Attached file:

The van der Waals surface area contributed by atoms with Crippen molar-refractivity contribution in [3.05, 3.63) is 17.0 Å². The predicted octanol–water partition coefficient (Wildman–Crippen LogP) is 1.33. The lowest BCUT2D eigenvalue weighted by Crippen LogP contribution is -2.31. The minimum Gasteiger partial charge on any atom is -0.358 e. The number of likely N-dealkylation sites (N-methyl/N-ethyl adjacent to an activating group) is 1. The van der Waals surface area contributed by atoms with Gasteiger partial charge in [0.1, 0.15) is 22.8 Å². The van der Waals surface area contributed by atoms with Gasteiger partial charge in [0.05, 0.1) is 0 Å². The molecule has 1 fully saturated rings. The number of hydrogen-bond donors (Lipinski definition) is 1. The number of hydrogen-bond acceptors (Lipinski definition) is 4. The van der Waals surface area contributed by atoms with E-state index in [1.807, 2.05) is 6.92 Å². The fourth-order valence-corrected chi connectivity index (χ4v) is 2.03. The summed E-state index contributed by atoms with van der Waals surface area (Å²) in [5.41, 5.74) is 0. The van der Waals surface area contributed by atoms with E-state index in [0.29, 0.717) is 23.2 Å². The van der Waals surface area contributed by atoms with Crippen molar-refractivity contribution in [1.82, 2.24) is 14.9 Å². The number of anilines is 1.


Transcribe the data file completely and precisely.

The van der Waals surface area contributed by atoms with Crippen molar-refractivity contribution in [3.05, 3.63) is 17.0 Å². The predicted octanol–water partition coefficient (Wildman–Crippen LogP) is 1.33. The lowest BCUT2D eigenvalue weighted by Crippen LogP contribution is -2.31. The minimum Gasteiger partial charge on any atom is -0.358 e. The number of likely N-dealkylation sites (N-methyl/N-ethyl adjacent to an activating group) is 1. The van der Waals surface area contributed by atoms with Gasteiger partial charge in [0.1, 0.15) is 22.8 Å². The van der Waals surface area contributed by atoms with Gasteiger partial charge in [0.05, 0.1) is 0 Å². The molecule has 1 fully saturated rings. The number of hydrogen-bond donors (Lipinski definition) is 1. The number of hydrogen-bond acceptors (Lipinski definition) is 4. The van der Waals surface area contributed by atoms with E-state index in [1.807, 2.05) is 6.92 Å². The fourth-order valence-corrected chi connectivity index (χ4v) is 2.03. The summed E-state index contributed by atoms with van der Waals surface area (Å²) in [5.41, 5.74) is 0. The van der Waals surface area contributed by atoms with E-state index in [0.29, 0.717) is 23.2 Å². The van der Waals surface area contributed by atoms with Crippen molar-refractivity contribution in [1.82, 2.24) is 14.9 Å². The number of anilines is 1.